Soon after the founding of the Academy it became clear that the Academy should urgently undertake a programme recording the accounts and recollections of older speakers on topics of community or family interest, to make a permanent record and to serve as a baseline for researchers. Like most regional or minority language varieties in Europe, Ulster-Scots has long “enjoyed” low status, and its native speakers are rarely unguarded in their interaction with outsiders. For this reason, the Academy’s interviewing is being carried out entirely by native speakers working on a voluntary basis. The more than forty interviews recorded so far (using machines generously provided by the Ulster-Scots Agency) in Antrim, Down, and Donegal are only a fraction of what can be collected, should secure Governmental funding undergird the Academy’s efforts. These interviews have already produced extensive material for the dictionary programme (see below), but perhaps the surest measure of their value is the enthusiasm they have generated within Ulster-Scots areas. With its many contacts, the Academy had no difficulty in enlisting native speakers willing to conduct the interviews, and soon people were asking to be interviewed.
Once recorded, interviews are being transcribed according to established protocols and conventions by skilled personnel. These involve two levels of checks and double-checks, including those by the native-speaking interviewers. As they are completed, transcripts become part of the electronic text base (also see below). The Academy intends to offer further training to its team of interviewers whose knowledge of traditional Ulster-Scots culture will be well put to use in an anticipated large-scale ethnological survey to document the traditional customs of Ulster-Scots areas of Northern Ireland and the Irish Republic. Neither Tape-Recorded project will be a conventional survey using a fixed questionnaire to investigate a selected number of words and usages. The second project in particular is a larger undertaking to collect an oral record on the full range of traditional practices and folk ways, everything from seasonal rituals to traditional foods and farming practices. Among other things, the material gathered in a permanent, recorded form would establish how Scottish cultural and linguistic influence in Ulster has evolved into the 21st century.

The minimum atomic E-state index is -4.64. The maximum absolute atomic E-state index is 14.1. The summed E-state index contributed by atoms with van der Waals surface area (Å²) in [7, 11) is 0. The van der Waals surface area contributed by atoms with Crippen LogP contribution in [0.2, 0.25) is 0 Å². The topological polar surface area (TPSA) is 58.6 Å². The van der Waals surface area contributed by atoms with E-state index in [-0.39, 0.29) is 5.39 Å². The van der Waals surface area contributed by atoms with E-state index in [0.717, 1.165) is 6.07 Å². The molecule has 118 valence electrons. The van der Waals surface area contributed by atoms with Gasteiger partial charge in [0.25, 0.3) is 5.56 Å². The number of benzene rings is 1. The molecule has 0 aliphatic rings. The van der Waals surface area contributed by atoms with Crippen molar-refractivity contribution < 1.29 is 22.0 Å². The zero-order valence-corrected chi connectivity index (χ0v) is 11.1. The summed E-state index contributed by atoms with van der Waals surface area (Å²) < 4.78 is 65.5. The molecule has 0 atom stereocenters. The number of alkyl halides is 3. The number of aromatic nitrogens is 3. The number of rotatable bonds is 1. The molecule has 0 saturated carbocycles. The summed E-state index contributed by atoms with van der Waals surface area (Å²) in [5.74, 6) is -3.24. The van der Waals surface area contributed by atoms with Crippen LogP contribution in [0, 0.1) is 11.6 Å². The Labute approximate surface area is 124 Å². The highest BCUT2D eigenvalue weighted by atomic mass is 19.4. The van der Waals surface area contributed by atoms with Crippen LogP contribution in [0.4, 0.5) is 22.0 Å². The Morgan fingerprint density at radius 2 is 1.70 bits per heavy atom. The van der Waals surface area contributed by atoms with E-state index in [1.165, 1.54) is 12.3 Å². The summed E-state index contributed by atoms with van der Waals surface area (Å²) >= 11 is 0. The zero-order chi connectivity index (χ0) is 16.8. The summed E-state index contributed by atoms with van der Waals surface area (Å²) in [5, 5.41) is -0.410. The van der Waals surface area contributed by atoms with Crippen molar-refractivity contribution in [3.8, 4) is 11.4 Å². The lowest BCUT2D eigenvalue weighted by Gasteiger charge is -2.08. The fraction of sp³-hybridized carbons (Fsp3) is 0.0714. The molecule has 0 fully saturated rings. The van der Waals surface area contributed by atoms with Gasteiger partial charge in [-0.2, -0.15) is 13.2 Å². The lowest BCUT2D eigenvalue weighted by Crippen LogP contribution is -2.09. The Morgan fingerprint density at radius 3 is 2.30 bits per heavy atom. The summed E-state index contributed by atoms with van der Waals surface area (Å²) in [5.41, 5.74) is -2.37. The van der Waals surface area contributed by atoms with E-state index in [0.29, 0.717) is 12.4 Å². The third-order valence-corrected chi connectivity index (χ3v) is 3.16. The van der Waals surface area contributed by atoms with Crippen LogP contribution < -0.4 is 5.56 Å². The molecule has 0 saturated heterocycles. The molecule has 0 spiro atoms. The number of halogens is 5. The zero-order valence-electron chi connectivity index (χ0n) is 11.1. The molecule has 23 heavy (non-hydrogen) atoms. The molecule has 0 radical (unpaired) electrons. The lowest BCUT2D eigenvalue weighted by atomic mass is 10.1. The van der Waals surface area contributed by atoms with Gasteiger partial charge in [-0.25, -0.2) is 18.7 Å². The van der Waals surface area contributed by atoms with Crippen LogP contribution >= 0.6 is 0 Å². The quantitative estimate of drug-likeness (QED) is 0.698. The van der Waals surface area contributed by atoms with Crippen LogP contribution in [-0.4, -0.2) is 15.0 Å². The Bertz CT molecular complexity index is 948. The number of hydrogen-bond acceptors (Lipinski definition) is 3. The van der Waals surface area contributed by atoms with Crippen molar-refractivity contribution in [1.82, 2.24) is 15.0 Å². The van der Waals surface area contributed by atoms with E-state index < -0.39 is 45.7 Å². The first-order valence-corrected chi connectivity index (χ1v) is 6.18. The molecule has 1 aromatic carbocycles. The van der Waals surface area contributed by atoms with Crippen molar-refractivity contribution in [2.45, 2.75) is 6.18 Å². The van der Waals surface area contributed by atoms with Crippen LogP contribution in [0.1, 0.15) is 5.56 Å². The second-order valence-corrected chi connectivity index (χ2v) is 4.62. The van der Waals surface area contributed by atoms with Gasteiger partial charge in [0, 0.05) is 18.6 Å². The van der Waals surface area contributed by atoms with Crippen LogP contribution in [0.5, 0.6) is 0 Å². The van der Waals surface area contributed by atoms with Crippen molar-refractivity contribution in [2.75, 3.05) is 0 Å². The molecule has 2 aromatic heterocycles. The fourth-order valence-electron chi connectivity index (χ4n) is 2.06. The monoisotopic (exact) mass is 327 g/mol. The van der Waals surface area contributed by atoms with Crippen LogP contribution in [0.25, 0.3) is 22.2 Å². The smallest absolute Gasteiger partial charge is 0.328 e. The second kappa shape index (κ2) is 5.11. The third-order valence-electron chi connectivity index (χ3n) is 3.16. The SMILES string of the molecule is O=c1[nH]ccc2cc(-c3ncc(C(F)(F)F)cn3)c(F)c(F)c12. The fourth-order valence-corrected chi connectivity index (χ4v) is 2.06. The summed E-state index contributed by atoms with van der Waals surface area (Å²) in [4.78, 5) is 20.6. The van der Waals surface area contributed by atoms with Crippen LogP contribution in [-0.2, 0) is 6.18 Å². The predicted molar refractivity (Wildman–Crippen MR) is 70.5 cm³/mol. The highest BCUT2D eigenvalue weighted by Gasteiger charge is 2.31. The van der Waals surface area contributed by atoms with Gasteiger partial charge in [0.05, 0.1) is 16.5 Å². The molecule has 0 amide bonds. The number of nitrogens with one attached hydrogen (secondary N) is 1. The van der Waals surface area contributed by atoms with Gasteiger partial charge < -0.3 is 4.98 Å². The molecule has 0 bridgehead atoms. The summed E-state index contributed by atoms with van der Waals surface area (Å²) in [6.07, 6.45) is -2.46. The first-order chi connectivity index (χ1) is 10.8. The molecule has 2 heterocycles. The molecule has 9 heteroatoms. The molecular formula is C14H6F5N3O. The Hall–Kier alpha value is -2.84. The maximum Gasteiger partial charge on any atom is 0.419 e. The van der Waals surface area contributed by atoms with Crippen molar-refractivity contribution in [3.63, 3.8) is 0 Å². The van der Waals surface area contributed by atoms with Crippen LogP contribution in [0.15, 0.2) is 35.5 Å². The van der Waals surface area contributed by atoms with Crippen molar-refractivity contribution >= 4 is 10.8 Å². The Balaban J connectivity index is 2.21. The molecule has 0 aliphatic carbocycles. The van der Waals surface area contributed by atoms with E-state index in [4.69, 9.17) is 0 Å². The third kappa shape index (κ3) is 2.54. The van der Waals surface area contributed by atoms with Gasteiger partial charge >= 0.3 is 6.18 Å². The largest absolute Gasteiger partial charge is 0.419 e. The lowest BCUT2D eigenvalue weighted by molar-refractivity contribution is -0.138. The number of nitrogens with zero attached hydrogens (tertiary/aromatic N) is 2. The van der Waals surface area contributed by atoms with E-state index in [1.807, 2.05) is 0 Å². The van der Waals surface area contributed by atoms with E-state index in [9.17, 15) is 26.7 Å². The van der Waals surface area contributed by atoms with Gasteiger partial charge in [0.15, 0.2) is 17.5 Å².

As in choosing texts for the electronic text base, the “representativeness” of speakers being surveyed is of minimal concern. The goal of most Tape-Recorded documentation by the Academy is to seek out those individuals who are the richest bearers of tradition or are most immersed in the traditional culture. Other linguistic studies, such as syntactic elicitations, have also begun.